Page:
A quarter of Which? members who made a complaint about their savings account over the past year didn’t feel it was resolved satisfactorily.
A Which? investigation into savings account complaints has revealed that one in five UK customers have had problems in the last year. Santander tops the table with the highest proportion of customers to have experienced problems during this time.
Fifth of customers experience problems with their savings account
Our survey found that one in five of UK savings account customers have had problems with their savings account in the last 12 months. Santander’s customers were the most likely to have had difficulty with their provider as 29% claimed they’d had a problem relating to their savings account during the past year. Barclays followed with 22% of its savings customers claiming they’d experienced a problem during the same period.
Poor customer service was the most common problem overall, followed by mistakes on statements. Not being able to see the interest rate for your account online, difficulty getting through to someone to answer a question and not being informed when a bonus period comes to an end were other issues reported on.
If you have a problem with your bank, take a look at our guide to making a bank complaint.
Which banks’ customers have most problems?
As with our bank account complaints research, customers of First Direct and Nationwide were the least likely to have encountered problems with their savings account, both at 12%.
The table below shows the proportion of each banks’ customers (in our survey) who have experienced problems with their savings account providers in the past 12-months.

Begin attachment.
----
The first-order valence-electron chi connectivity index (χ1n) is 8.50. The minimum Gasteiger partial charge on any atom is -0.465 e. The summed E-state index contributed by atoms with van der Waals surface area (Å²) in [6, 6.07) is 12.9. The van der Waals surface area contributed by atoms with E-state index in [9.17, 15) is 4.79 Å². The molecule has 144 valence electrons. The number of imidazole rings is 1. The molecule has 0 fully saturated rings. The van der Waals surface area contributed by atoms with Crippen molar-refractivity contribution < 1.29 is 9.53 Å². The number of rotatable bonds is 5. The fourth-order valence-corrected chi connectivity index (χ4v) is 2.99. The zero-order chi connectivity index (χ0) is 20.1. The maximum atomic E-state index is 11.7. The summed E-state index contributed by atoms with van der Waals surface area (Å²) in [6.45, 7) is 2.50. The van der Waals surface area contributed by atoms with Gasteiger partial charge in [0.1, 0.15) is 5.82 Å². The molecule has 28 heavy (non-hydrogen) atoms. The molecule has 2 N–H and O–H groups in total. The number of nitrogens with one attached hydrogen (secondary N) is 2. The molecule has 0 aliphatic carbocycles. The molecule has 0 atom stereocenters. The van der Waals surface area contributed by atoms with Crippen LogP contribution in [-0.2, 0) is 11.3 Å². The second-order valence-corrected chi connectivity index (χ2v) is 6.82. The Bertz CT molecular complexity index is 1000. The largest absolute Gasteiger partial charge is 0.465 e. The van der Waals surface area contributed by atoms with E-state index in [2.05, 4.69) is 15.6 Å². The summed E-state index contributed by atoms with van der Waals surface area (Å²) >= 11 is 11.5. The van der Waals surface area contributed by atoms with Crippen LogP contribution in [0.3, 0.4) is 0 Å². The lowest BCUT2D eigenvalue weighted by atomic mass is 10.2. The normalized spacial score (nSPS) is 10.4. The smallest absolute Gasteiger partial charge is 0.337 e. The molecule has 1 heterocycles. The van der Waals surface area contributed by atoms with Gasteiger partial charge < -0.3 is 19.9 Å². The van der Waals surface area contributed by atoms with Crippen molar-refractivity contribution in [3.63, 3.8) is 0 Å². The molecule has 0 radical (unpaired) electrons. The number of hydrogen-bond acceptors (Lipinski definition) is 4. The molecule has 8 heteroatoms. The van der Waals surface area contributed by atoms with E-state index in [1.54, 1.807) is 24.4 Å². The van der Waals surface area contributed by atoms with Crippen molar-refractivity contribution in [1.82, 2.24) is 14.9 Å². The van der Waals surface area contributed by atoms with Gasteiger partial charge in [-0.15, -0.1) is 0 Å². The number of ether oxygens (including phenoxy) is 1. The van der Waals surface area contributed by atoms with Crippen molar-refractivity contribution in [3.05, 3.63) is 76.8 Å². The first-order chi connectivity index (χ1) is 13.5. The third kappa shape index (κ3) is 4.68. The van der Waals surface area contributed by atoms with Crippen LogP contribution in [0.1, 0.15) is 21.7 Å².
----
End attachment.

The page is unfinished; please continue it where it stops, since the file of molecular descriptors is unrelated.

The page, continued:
|Bank||Customers with problems|
To find out about the savings account problems experienced by consumers, as well as how savings providers deal with complaints, we surveyed a nationally representative sample of 2,064 UK adults in February 2013.
Repeated banking complaints
Six in 10 of the most recent savings accounts complaints were resolved to the customer’s satisfaction. However, our results reveal that a quarter of the complaints had to be made more than once before they were resolved.
Some 33% of people told us that they didn’t think their problem was serious enough to make a complaint. However, 19% told us they didn’t complain because of the expensive phone numbers that their banks provide for complaint calls.
Banks must win back our trust
Richard Lloyd, Which? Executive Director, said: ‘There’s a lot to complain about in banking over the last few years and to win back our trust they must sort out their complaints handling. When things go wrong it is critical that banks act swiftly and fairly to deal with the problem, identify what caused it and make sure it’s not repeated.’